A few months ago I wrote about the Vino Nobile di Montepulciano DOCG, a region in southeastern Tuscany that produces wine made primarily from a clone of the Sangiovese grape called Prugnolo or Prugnolo Gentile. This DOCG region also has a younger brother (or sister), called the Rosso di Montepulciano DOC. The Rosso region shares the same geographical area and the same primary grape as the Vino Nobile region, but differs slightly in the way the grapes are grown and how it is produced, mainly in the fact that it needs to be aged for a shorter period of time. The Rosso region, which has been around since 1989, complements the Vino Nobile region perfectly, something that is very intentional. Since the grapes and geography are the same, but the aging time, designation, and reputation are all a bit lower for the Rosso wines, the region gives winemakers in the area the ability to be more selective about the grapes they use for the Vino Nobile DOCG. If a vineyard site or a particular growing season produces grapes that aren’t quite up to the standard of the Vino Nobile DOCG, they can be made into the Rosso DOC. This allows for both wine regions to have more consistency and keeps producers from relying too heavily on one type of wine to make their living. This set up is also seen in two wine regions to the west, surrounding the town of Montalcino: the Brunello di Montalcino DOCG and the Rosso di Montalcino DOC.
The Rosso di Montepulciano region is centered around the town of Montepulciano, in southeastern Tuscany. The wine region extends a little further southeast of the town so that it bumps right up against the border with Umbria. As I mentioned when describing the Vino Nobile region, one of the confusing things about these two regions is that the town for which they are named shares its name with a prominent grape from eastern Italy, known for being the primary grape in the Montepulciano d’Abruzzo DOC. Somewhat confusingly, the town and the grape seem to have no connection to one another, and the Montepulciano grape does not appear in the Rosso di Montepulciano DOC. Wines from the Rosso di Montepulciano DOC must be made up of at least 70% Prugnolo (which I’m labeling as Sangiovese, for simplicity sake), and can be rounded out with up to 20% Canaiolo and up to 20% other red grapes such as Mammolo (a local variety), Merlot, and Cabernet Sauvignon.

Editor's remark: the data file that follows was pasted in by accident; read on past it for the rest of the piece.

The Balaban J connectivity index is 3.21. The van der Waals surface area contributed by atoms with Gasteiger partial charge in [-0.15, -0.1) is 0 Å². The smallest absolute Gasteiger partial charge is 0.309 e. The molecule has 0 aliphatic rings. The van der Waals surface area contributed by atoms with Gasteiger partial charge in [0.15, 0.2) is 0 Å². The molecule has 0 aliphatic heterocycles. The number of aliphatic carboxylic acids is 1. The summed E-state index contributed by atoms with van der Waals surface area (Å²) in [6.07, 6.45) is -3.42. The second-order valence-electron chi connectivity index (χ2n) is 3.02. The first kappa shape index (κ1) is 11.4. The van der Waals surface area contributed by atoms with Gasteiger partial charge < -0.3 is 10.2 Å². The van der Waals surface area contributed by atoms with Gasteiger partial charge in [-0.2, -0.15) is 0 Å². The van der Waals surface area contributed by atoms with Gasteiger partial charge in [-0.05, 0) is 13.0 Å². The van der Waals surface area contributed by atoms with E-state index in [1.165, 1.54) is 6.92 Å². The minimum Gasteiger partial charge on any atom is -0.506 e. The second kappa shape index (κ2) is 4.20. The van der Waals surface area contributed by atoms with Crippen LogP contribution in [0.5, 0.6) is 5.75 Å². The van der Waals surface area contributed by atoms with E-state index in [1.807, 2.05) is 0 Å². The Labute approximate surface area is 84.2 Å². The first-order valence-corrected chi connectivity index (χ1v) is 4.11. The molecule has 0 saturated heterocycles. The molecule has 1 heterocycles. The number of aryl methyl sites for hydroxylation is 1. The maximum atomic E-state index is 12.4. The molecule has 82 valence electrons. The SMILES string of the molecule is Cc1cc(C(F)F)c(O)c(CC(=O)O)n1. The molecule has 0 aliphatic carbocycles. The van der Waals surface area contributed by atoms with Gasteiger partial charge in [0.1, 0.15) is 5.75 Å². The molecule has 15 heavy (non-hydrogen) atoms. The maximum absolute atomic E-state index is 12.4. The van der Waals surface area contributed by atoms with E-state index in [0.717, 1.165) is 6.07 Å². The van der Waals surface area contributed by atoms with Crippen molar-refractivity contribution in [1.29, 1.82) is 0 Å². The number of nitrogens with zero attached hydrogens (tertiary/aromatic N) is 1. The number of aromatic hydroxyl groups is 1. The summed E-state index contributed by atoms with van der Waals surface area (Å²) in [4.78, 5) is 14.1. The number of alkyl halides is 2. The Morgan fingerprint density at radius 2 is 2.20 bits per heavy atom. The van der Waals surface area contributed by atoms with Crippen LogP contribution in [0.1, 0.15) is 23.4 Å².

The Rosso region, since it is generally younger than it’s big brother, is often much softer and fruiter, with a very approachable red-fruit profile. This particular wine, from the producer Tenuta Valdipiatta, has a clear, ruby red appearance. It is fairly aromatic, with a nice intensity to the nose and notes of bright red fruits, strawberry, red cherry, and a bit of jamminess. On the palate it is dry, with a medium acidity and medium tannins, which are smooth and rather subtle. Though a full bodied wine, clocking in at 14% ABV, it is not overpowering. There are more red fruit flavors, primarily red cherry and strawberry, as well as some blackberry and a little black pepper spice. The finished is nice without have a lot of length, winding down with some cherry and black pepper. Overall this wine feels young and lively, and is very fruit forward. That, along with the nice balance of acidity and tannins, makes it a great easy drinking, everyday wine.